Even a hurried reading of these verses will make it evident that the personage which stands out most conspicuously in them is John the Baptist. Moreover, we do not have to study this passage very closely to discover that, the person and the witness of the Lord’s forerunner are brought before us here in a manner entirely different from what we find in the first three Gospels. No hint is given that his raiment was "of camel’s hair," that he had "a leathern girdle about his loins," or that "his meat was locusts and wild honey." Nothing is recorded of his stem Call to Repentance, nor is anything said of his announcement that "the kingdom of heaven is at hand." These things were foreign to the design of the Holy Spirit in this fourth Gospel. Again; instead of referring to the Lord Jesus as the One "whose fan is in his hand," and of the One who "will thoroughly purge his floor, and gather his wheat into his garner, but he will burn up the chaff with unquenchable fire" (Matthew 3:12), he points to Him as "the Lamb of God which taketh away the sin of the world." And this is most significant and blessed to those who have been divinely taught to rightly divide the Word of Truth.
Without doubt John the Baptist is, in several respects, one of the most remarkable characters that is brought before us in the Bible. He was the subject of Old Testament prophecy (Isa. 40); his birth was due to the direct and miraculous intervention of God (Luke 1:7, 13); he was "filled with the Holy Spirit even from his mother’s womb" (Luke 1:15); he was a man sent from God" (John 1:6); he was sent to prepare the way of the Lord (Matthew 3:3). Of him the Lord said, "Among them that are born of women there has not risen a greater than John the Baptist" (Matthew 11:11); the reference being to his positional "greatness," as the forerunner of the Messiah: to him was accorded the high honor of baptizing the Lord Jesus. That Christ was referring to the positional "greatness" of John is clear from His next words, "notwithstanding he that is least in the kingdom of heaven is greater than he." To have a place in the kingdom of heaven will be a more exalted position than to be heralding the King outside of it, as John was. This, we take it is the key to that word in John 14:28, where we find the Lord Jesus saying, "My Father is greater than I"—greater not in His person, but in His position; for, at the time the Savior uttered those words He was in the place of subjection, as God’s "Servant."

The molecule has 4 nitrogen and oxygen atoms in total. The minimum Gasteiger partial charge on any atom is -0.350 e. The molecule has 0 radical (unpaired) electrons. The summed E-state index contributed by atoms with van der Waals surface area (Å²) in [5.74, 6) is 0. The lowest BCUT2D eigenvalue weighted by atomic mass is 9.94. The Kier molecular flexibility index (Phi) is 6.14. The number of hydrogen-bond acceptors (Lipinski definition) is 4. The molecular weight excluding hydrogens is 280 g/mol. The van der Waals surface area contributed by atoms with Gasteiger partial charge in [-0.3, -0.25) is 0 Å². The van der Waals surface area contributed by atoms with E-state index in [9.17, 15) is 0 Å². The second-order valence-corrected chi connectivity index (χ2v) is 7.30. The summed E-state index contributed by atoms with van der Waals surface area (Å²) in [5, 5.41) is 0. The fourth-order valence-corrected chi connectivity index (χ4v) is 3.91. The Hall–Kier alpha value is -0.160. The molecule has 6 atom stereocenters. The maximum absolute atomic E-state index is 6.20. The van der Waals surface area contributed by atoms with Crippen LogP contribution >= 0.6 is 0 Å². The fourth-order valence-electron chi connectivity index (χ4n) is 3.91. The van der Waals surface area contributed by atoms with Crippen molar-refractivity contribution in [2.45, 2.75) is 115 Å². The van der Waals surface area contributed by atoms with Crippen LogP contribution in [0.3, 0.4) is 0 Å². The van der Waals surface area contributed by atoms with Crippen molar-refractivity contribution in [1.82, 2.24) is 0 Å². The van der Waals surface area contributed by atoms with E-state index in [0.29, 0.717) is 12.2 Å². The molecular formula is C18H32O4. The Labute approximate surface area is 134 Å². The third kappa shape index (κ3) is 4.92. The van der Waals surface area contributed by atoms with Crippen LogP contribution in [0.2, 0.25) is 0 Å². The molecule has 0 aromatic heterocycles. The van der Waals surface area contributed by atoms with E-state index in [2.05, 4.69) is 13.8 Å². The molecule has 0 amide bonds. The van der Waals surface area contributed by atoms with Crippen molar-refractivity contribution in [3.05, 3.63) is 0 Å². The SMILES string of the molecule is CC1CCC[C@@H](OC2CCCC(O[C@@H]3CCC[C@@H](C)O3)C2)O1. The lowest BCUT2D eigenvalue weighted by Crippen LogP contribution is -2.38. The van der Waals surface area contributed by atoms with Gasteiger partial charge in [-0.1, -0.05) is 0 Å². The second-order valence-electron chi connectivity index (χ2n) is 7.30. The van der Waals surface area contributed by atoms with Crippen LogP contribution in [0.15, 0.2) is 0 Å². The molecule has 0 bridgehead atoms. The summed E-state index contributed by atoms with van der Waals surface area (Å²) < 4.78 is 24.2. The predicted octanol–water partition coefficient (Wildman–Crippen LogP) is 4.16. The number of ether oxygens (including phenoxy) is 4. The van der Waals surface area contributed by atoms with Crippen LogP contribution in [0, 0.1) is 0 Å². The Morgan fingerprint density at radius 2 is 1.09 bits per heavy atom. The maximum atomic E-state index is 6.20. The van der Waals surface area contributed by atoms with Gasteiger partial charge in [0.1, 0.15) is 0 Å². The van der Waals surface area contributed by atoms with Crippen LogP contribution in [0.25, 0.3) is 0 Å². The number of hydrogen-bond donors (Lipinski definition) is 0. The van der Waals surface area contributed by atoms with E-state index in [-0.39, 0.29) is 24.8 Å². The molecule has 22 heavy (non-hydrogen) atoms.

Our passage opens by telling of a deputation of priests and Levites being sent from Jerusalem to enquire of John as to who he was: "And this is the record of John, when the Jews sent priests and Levites from Jerusalem to ask him, Who art thou?" (John 1:19). Nothing like this is found in the other Gospels, but it is in striking accord with the character and scope of the fourth Gospel, which deals with spiritual rather than dispensational relationships. The incident before us brings out the spiritual ignoranceof the religious leaders among the Jews. In fulfillment of Isaiah’s prophecy, the Lord’s forerunner had appeared in the wilderness, but, lacking in spiritual discernment, the leaders in Jerusalem knew not who he was. Accordingly, their messengers came and enquired of John, "Who art thou?" Multitudes of people were flocking to this strange preacher in the wilderness, and many had been baptized by him. A great stir had been made, so much so that "men mused in their hearts of John, whether he were Christ, or not" (Luke 3:15), and the religious leaders in Jerusalem were compelled to take note of it; therefore, did they send a deputation to wait upon John, to find out who he really was, and to enquire into his credentials.
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